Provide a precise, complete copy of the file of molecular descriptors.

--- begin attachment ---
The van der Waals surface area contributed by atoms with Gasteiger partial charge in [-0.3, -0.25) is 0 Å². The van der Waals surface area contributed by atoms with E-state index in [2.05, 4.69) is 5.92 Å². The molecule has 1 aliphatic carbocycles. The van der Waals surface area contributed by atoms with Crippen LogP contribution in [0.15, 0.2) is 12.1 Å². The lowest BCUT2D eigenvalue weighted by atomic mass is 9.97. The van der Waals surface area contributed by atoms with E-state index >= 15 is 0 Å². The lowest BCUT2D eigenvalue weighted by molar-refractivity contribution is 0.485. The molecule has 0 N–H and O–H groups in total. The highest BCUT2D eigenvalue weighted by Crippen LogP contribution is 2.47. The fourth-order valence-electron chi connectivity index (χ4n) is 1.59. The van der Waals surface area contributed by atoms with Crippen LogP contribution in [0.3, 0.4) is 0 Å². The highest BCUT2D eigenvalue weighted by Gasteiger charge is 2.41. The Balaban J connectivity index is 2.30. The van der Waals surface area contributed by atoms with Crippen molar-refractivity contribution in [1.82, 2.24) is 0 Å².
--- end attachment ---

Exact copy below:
The van der Waals surface area contributed by atoms with Gasteiger partial charge in [-0.3, -0.25) is 0 Å². The van der Waals surface area contributed by atoms with E-state index in [2.05, 4.69) is 5.92 Å². The molecule has 1 aliphatic carbocycles. The van der Waals surface area contributed by atoms with Crippen LogP contribution in [0.15, 0.2) is 12.1 Å². The lowest BCUT2D eigenvalue weighted by atomic mass is 9.97. The van der Waals surface area contributed by atoms with E-state index >= 15 is 0 Å². The lowest BCUT2D eigenvalue weighted by molar-refractivity contribution is 0.485. The molecule has 0 N–H and O–H groups in total. The highest BCUT2D eigenvalue weighted by Crippen LogP contribution is 2.47. The fourth-order valence-electron chi connectivity index (χ4n) is 1.59. The van der Waals surface area contributed by atoms with Crippen LogP contribution in [0.3, 0.4) is 0 Å². The highest BCUT2D eigenvalue weighted by Gasteiger charge is 2.41. The Balaban J connectivity index is 2.30. The van der Waals surface area contributed by atoms with Crippen molar-refractivity contribution in [1.82, 2.24) is 0 Å².